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Cover | Published in July 2006

Collateral Damage

By Randy Myers | July 2006
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Despite a seemingly inexorable decline in the number of defined benefit retirement plans, a fair number of employers operate plans that continue to thrive

Despite a seemingly inexorable decline in the number of defined benefit retirement plans, a fair number of employers operate plans that continue to thrive

Thanks to their volatile and sometimes onerous appetite for cash—and the availability of cheaper-to-fund 401(k) plans—the number of defined benefit pension plans offered by private employers in the US has shriveled dramatically since the mid-1980s, from 112,000 to about 30,300. With so many employers convinced that defined benefit plans no longer make sense, it must have seemed strange to colleagues of Shapiro, Lifschitz and Schram Managing Partner Steven Schram when, several years ago, he started to push for a defined benefit plan for their Washington law firm. Schram prevailed, though, and, in 2000, his firm got its new pension plan.   As it turns out, it was not alone. A report from the Hudson Institute, a public policy research organization, reveals that, from 1988 through 2004, the number of pension plans offered by firms with one to 24 employees actually has increased by 7%, while the number offered by firms with 25 to 99 employees increased by 11%.

Traditional pension plans may be down in numbers, but they are hardly out. Even as troubled automakers and airlines struggle to keep their plans afloat—and blue-chip icons like International Business Machines and Motorola shift their benefit focus to defined contribution designs, thousands of employers remain committed to making them work. For some, especially small professional firms like Shapiro, Lifschitz and Schram, the goal is to accrue richer retirement benefits than a defined contribution plan could offer. For others, like Gloucester, Massachusetts-based seafood company Gorton's, or GuideOne Insurance in Des Moines, Iowa, the programs continue to be viewed as a valuable tool for attracting and retaining workers.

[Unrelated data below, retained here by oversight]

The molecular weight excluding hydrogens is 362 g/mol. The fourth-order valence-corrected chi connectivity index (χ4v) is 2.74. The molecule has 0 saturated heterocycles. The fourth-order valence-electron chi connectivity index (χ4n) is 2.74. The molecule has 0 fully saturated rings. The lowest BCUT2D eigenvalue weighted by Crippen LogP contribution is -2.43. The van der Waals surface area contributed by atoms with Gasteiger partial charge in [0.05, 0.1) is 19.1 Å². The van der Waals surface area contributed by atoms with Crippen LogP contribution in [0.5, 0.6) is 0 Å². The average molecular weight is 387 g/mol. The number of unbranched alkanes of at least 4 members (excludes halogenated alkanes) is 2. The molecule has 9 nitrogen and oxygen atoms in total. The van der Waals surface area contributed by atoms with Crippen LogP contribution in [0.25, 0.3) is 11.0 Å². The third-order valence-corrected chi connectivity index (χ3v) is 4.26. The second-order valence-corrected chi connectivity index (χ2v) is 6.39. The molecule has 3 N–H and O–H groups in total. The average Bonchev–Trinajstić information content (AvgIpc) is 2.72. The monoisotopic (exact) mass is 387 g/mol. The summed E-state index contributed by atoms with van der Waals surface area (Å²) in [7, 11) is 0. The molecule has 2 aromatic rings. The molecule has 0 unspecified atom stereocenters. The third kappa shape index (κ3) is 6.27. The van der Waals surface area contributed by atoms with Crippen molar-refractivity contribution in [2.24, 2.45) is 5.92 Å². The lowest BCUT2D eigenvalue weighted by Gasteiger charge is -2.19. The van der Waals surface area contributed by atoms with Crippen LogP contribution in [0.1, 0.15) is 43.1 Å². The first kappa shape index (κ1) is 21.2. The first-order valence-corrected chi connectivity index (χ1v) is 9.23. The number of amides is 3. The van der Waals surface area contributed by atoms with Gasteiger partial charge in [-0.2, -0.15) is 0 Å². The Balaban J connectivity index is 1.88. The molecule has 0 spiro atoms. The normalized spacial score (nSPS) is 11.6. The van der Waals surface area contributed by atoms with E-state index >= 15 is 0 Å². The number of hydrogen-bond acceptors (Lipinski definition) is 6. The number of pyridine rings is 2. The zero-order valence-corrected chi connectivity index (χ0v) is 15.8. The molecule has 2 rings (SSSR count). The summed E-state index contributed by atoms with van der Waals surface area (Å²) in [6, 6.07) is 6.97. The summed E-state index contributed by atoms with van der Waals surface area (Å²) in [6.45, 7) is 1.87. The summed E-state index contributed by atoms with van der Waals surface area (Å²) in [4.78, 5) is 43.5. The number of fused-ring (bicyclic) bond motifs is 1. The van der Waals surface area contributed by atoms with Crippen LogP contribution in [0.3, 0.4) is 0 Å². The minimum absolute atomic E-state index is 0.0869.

"We work with clients who have frozen their plans if they have gotten into financial ­difficulty, but we also work with lots of financially healthy companies across a variety of industries that are still committed to defined benefit plans," says Elizabeth Hammond, director of actuarial services for Wells Fargo Benefits Consulting. Larry Zimpleman, president of retirement and investor services for insurance company and plan administrator Principal Financial Group, adds: "[Defined benefit plans remain the] most efficient form of retirement plan we have today, and the most effective for rewarding valued, long-term employees.

Both factors remain important in the eyes and minds of a good-size group of employers."

Of course, appreciating what a defined benefit plan can do for your company and its employees, and finding a way to afford it, are two different matters. Industry experts legitimately can debate whether a defined contribution plan is cheaper to administer than a defined benefit offering, but there is little question that offering a defined benefit plan that yields meaningful pension benefits for retirees costs more to fund than a typical 401(k) plan where the employer kicks in 3% or so of an employee's salary. "Realistically, if employers were able to contribute somewhere between 5% and 6% of payroll, they could have reasonably attractive defined benefit plans," says Zimpleman. "If they were able to get it up to the 8% or 9% range, they would have very adequate plans."

Therein lies the rub for many defined benefit proponents—comparing the costs of a defined benefit plan that yields "meaningful benefits" with the costs of a defined contribution program whose design may be "typical" but, nonetheless, likely would fall well short of a comparable "meaningful benefits" test.

It is, however, the measure of benefits that defines the essence of a defined benefit plan, and the ensuing costs to employers of providing those benefits has continued to escalate, even as the proportion of retirees to workers tilts—not in favor of those workers that employers want to attract and retain, but toward workers who no longer are active workforce participants. Consider that, in 1985, according to the Pension Benefit Guaranty Corporation, which insures private pension plans, only about 28% of participants in single-employer defined benefit plans were inactive.

Today, they account for approximately 50% of all plan participants.

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